Two heads are better than one.
This old saying epitomizes only one of eight benefits of living as a blended family. A blended family is a single Mom with children partnering with a single Virginia Dad with children. Where one parent carried each household, now a Mom and a Dad shoulder the parenting burden together, with their kids under two wings instead of one.
What is a Blended Family?
The United States Census Bureau defines a blended family this way:
“The presence of a stepparent, stepsibling, or half sibling designates a family as blended.”
Virginians and most southerners are justly proud of their ability to navigate the myriad relationships in typical southern families: second cousins, first cousins once removed, aunts, nephews, uncles, and so on. Blended families add some new terms to the family tree:
- Stepchild — a child currently living in the household but not the offspring of one or the other household parent
- Stepsiblings — Stepsiblings share a parent, but that parent is the biological parent of one child and the stepparent of the other child
- Half siblings — These children share one biological parent
We also include “extended households,” in which a minor is living with a relative who is neither the child’s mother or father.
For most Virginians, most of this is nothing new; in the past, the children of two people in love would just relate to each other as brothers and sisters, with little concern for the niceties of named relationships.
However you view the arrangement, if you, with your kids in tow, and the woman you love, with her kids in tow, start living together, you have a blended family. The two adults can struggle, solve and celebrate together. You synergize. Two heads really are better than one!
Parental Happiness & More
Writers at Our Everyday Life offer four excellent reasons to tap into the power of a blended family:
- Parental Happiness — Happy Moms and Dads — on all levels (sexually, emotionally, mentally, and spiritually) mean happy families
- Financial Support — Two incomes stretch better across a blended family than a single-parent income for one family
- Problem Solving — Children in blended families have little choice but to find solutions to problems in family dynamics
- Larger Extended Family — Ideally, the extended families behind each parent offer themselves as support to all the children in the blended family
Both partners have considerable influence over how well the blend works. Part of their job as blended Mom and blended Dad is to recruit each extended family (grandparents most significantly) to open their hearts to the whole group of children.
You are a Role Model
Say you are a single Virginia man struggling to raise two daughters on your own. You do your absolute best every day, but you just are not their mom, are you? Having a female role model in the blended family, or possibly other female children, can help your girls.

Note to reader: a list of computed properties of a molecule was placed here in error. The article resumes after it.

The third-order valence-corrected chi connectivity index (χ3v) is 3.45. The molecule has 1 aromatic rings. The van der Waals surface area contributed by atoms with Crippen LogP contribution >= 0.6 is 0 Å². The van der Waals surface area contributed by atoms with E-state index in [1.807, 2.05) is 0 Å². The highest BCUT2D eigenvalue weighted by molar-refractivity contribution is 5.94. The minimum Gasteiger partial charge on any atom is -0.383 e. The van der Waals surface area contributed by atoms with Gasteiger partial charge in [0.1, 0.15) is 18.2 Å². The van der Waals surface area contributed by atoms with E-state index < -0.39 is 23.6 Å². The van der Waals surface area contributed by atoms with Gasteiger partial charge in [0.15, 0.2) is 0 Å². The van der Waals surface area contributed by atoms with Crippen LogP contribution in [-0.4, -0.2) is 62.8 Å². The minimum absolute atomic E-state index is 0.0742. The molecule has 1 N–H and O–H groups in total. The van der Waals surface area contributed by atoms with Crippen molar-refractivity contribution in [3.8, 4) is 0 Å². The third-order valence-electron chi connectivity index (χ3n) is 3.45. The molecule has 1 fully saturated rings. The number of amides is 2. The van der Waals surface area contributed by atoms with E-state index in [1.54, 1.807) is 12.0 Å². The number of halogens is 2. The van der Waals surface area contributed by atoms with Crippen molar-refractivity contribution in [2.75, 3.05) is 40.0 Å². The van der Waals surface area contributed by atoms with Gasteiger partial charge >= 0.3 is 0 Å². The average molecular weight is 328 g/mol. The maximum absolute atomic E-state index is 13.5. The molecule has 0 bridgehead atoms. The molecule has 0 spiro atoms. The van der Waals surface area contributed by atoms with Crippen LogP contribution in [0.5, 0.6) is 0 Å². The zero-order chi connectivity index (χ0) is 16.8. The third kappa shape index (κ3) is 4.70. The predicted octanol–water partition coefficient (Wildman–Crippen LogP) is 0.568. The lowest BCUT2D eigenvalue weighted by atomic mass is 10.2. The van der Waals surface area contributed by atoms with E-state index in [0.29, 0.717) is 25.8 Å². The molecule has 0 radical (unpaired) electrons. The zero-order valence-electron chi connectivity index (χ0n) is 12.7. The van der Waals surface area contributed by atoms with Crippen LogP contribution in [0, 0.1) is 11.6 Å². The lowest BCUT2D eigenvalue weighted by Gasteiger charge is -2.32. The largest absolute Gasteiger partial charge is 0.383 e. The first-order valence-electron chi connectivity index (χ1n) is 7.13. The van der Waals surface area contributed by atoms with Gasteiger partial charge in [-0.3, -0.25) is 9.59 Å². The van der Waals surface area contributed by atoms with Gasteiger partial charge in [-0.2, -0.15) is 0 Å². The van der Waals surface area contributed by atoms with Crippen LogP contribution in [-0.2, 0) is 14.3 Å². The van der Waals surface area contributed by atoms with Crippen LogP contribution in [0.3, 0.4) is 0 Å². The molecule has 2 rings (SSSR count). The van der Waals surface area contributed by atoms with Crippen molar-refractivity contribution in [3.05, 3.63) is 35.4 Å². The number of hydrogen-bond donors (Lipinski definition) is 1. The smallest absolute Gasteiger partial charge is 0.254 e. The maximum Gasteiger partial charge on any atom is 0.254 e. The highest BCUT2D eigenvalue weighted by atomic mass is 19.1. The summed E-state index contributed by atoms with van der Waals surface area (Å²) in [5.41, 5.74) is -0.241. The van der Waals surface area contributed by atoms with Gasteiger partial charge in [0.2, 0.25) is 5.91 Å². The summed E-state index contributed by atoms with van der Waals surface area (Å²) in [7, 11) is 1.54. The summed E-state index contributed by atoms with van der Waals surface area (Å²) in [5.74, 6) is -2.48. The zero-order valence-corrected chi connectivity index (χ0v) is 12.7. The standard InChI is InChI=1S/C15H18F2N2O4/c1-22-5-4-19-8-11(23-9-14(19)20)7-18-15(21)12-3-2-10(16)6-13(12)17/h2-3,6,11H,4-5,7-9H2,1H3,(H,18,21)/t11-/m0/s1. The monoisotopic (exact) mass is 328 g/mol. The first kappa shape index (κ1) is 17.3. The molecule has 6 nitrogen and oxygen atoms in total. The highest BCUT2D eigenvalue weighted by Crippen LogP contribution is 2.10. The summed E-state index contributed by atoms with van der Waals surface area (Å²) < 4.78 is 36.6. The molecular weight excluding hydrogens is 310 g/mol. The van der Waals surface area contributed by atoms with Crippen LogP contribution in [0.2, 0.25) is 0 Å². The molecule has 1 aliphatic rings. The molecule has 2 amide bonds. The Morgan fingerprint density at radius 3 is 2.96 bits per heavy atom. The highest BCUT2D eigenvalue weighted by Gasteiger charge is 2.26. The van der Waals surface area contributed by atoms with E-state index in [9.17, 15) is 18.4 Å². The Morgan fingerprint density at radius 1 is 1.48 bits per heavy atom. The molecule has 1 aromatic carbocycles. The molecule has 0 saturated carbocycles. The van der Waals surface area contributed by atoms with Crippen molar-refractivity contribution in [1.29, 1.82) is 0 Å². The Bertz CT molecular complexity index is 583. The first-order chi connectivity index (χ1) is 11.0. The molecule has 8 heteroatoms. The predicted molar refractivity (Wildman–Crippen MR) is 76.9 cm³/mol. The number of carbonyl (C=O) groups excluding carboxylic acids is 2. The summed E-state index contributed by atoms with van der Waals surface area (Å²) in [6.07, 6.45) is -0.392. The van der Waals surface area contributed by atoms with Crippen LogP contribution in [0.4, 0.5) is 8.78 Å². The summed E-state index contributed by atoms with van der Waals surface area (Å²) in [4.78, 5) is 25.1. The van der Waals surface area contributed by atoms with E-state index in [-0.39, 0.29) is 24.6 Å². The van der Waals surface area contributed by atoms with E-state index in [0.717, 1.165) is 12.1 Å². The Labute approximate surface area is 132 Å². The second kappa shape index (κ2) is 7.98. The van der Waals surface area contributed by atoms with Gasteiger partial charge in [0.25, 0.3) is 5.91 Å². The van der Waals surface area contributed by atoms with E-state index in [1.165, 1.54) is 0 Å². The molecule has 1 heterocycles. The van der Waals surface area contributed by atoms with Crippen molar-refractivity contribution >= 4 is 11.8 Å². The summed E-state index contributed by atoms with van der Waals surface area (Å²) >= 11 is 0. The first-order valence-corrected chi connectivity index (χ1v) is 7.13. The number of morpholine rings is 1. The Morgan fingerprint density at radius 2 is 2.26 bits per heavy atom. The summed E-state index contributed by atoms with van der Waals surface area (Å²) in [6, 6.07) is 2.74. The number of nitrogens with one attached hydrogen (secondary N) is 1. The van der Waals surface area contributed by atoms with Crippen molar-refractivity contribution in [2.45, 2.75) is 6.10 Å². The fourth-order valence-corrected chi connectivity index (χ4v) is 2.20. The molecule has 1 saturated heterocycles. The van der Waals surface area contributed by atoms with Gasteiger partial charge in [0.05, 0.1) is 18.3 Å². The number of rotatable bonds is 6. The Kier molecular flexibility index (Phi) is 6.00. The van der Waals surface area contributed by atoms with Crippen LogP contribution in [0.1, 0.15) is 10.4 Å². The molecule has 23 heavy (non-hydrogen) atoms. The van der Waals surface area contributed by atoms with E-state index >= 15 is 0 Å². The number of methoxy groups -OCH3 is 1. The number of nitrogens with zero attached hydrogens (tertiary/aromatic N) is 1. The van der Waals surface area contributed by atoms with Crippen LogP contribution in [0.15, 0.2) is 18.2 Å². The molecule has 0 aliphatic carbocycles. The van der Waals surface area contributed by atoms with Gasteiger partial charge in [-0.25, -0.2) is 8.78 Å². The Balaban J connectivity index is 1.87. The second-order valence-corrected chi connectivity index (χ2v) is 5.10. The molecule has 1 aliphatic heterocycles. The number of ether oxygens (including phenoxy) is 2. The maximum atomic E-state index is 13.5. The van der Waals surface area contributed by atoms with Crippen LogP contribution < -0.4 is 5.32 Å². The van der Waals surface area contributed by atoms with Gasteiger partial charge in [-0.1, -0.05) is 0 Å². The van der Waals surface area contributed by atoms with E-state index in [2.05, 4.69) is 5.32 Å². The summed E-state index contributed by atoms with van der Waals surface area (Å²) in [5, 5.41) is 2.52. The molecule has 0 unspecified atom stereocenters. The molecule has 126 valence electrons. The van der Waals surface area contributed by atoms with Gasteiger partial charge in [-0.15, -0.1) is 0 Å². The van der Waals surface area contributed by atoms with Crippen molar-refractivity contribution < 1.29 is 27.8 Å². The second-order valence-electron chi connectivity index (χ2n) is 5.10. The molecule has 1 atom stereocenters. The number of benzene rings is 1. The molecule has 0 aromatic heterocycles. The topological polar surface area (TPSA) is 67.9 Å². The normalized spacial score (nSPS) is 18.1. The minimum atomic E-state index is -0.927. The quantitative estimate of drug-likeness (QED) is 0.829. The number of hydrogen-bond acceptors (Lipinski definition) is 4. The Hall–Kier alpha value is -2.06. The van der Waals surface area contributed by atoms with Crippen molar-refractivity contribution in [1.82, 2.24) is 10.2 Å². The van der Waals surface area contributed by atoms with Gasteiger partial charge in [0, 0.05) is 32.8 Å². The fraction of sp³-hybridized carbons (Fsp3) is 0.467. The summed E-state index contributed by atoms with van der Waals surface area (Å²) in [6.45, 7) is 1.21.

Apt Parenting points out this benefit and extends it to showing role models for all the children on how a loving couple behaves. Most Virginia parents would like their children to enter into relationships as teens and adults based on strong role models for:
- Treating members of the opposite sex with dignity and respect
- Demonstrating active listening skills
- Offering unconditional support for a partner’s goals and happiness
You can probably come up with dozens of other aspirations you have for your kids. Perhaps your own childhood was difficult, so you want them to have what you did not. That includes a secure family structure headed by two loving parents.
Blended Families May Mean Increased Honesty
Reader’s Digest highlights (or condenses, we suppose; it’s what they do) a major benefit of blended families: kids from the other parent are honest. Often brutally honest, puncturing family myths and misconceptions:
- “You’re not a collector, you’re a hoarder.”
- “A six-pack a night is not social drinking.”
- “You don’t need to yell at me to get my attention.”
- “You could stand to visit the gym a little more.”
- “You seem to favor the girls in this family over the boys.”
Your own children may have grown accustomed to your quirks or been trained by you to look past them.
If you have any delusions about your parenting style, your sense of fairness, or your own appearance, the kids from your partner will quickly provide some grounding.
Bringing in New Traditions
Perhaps one of the sweetest benefits of a blended family is illustrated by Southern Living, which focuses on the blended family’s decorated Christmas tree. It groans with inherited ornaments and sentimental favorites from two families. What a happy, homey thought!
When you have questions about the legal aspects of blended families, please contact us online or call The Firm For Men at 757-383-9184. We are family lawyers for men. Please let us help you make the most of your blended family.